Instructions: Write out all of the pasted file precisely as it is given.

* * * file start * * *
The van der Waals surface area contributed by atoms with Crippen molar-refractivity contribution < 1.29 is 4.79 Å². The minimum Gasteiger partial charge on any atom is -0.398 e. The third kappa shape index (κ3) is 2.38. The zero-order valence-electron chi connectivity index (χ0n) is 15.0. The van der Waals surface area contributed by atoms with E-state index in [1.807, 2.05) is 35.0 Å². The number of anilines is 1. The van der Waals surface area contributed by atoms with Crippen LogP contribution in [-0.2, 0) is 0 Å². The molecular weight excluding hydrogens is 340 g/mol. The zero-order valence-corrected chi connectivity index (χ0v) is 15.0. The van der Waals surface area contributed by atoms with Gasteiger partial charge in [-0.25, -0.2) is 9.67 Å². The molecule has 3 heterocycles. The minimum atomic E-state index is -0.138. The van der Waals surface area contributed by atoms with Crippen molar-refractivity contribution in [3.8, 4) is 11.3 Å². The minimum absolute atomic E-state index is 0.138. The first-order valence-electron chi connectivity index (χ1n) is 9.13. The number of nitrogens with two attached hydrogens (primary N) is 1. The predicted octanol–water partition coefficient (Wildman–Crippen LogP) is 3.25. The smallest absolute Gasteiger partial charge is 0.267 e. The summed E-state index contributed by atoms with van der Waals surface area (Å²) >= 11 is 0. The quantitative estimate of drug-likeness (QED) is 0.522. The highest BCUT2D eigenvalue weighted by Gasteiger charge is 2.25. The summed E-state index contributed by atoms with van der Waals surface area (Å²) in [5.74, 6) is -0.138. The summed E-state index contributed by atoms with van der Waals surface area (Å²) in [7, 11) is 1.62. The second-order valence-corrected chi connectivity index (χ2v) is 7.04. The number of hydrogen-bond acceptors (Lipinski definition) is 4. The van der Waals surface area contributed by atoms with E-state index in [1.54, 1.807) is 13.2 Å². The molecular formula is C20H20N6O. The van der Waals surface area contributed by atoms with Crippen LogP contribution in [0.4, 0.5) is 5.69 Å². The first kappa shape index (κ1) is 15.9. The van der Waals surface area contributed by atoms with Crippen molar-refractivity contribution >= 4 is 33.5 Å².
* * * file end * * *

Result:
The van der Waals surface area contributed by atoms with Crippen molar-refractivity contribution < 1.29 is 4.79 Å². The minimum Gasteiger partial charge on any atom is -0.398 e. The third kappa shape index (κ3) is 2.38. The zero-order valence-electron chi connectivity index (χ0n) is 15.0. The van der Waals surface area contributed by atoms with E-state index in [1.807, 2.05) is 35.0 Å². The number of anilines is 1. The van der Waals surface area contributed by atoms with Crippen LogP contribution in [-0.2, 0) is 0 Å². The molecular weight excluding hydrogens is 340 g/mol. The zero-order valence-corrected chi connectivity index (χ0v) is 15.0. The van der Waals surface area contributed by atoms with Gasteiger partial charge in [-0.25, -0.2) is 9.67 Å². The molecule has 3 heterocycles. The minimum atomic E-state index is -0.138. The van der Waals surface area contributed by atoms with Crippen molar-refractivity contribution in [3.8, 4) is 11.3 Å². The minimum absolute atomic E-state index is 0.138. The first-order valence-electron chi connectivity index (χ1n) is 9.13. The number of nitrogens with two attached hydrogens (primary N) is 1. The predicted octanol–water partition coefficient (Wildman–Crippen LogP) is 3.25. The smallest absolute Gasteiger partial charge is 0.267 e. The summed E-state index contributed by atoms with van der Waals surface area (Å²) >= 11 is 0. The quantitative estimate of drug-likeness (QED) is 0.522. The highest BCUT2D eigenvalue weighted by Gasteiger charge is 2.25. The summed E-state index contributed by atoms with van der Waals surface area (Å²) in [5.74, 6) is -0.138. The summed E-state index contributed by atoms with van der Waals surface area (Å²) in [7, 11) is 1.62. The second-order valence-corrected chi connectivity index (χ2v) is 7.04. The number of hydrogen-bond acceptors (Lipinski definition) is 4. The van der Waals surface area contributed by atoms with E-state index in [1.54, 1.807) is 13.2 Å². The molecular formula is C20H20N6O. The van der Waals surface area contributed by atoms with Crippen LogP contribution in [0.4, 0.5) is 5.69 Å². The first kappa shape index (κ1) is 15.9. The van der Waals surface area contributed by atoms with Crippen molar-refractivity contribution >= 4 is 33.5 Å².